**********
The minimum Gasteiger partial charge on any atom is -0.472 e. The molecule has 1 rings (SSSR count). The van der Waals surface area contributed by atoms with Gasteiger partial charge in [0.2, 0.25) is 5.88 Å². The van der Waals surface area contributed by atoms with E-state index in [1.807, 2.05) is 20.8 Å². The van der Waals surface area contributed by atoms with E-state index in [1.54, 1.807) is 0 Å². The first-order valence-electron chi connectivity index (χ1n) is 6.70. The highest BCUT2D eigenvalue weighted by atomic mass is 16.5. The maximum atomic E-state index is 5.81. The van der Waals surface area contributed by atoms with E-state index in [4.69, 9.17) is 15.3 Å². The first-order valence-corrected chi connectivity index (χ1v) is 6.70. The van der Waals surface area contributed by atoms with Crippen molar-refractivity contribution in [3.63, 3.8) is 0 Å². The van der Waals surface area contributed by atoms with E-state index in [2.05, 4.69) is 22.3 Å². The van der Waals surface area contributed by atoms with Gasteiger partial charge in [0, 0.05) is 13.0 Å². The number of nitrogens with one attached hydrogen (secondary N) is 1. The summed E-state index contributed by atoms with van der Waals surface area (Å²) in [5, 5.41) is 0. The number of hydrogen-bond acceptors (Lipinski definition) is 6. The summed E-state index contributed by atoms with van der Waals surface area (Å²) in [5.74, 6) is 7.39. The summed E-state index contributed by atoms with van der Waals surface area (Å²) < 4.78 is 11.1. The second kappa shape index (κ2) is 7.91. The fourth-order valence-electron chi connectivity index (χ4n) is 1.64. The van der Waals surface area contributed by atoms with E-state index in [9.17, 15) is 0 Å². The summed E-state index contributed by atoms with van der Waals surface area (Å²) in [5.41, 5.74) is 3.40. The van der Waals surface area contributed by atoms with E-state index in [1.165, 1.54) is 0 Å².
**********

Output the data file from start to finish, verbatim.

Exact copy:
The minimum Gasteiger partial charge on any atom is -0.472 e. The molecule has 1 rings (SSSR count). The van der Waals surface area contributed by atoms with Gasteiger partial charge in [0.2, 0.25) is 5.88 Å². The van der Waals surface area contributed by atoms with E-state index in [1.807, 2.05) is 20.8 Å². The van der Waals surface area contributed by atoms with E-state index in [1.54, 1.807) is 0 Å². The first-order valence-electron chi connectivity index (χ1n) is 6.70. The highest BCUT2D eigenvalue weighted by atomic mass is 16.5. The maximum atomic E-state index is 5.81. The van der Waals surface area contributed by atoms with E-state index in [4.69, 9.17) is 15.3 Å². The first-order valence-corrected chi connectivity index (χ1v) is 6.70. The van der Waals surface area contributed by atoms with Crippen molar-refractivity contribution in [3.63, 3.8) is 0 Å². The van der Waals surface area contributed by atoms with E-state index in [2.05, 4.69) is 22.3 Å². The van der Waals surface area contributed by atoms with Gasteiger partial charge in [0, 0.05) is 13.0 Å². The number of nitrogens with one attached hydrogen (secondary N) is 1. The summed E-state index contributed by atoms with van der Waals surface area (Å²) in [5, 5.41) is 0. The number of hydrogen-bond acceptors (Lipinski definition) is 6. The summed E-state index contributed by atoms with van der Waals surface area (Å²) in [5.74, 6) is 7.39. The summed E-state index contributed by atoms with van der Waals surface area (Å²) < 4.78 is 11.1. The second kappa shape index (κ2) is 7.91. The fourth-order valence-electron chi connectivity index (χ4n) is 1.64. The van der Waals surface area contributed by atoms with E-state index in [9.17, 15) is 0 Å². The summed E-state index contributed by atoms with van der Waals surface area (Å²) in [5.41, 5.74) is 3.40. The van der Waals surface area contributed by atoms with E-state index in [1.165, 1.54) is 0 Å².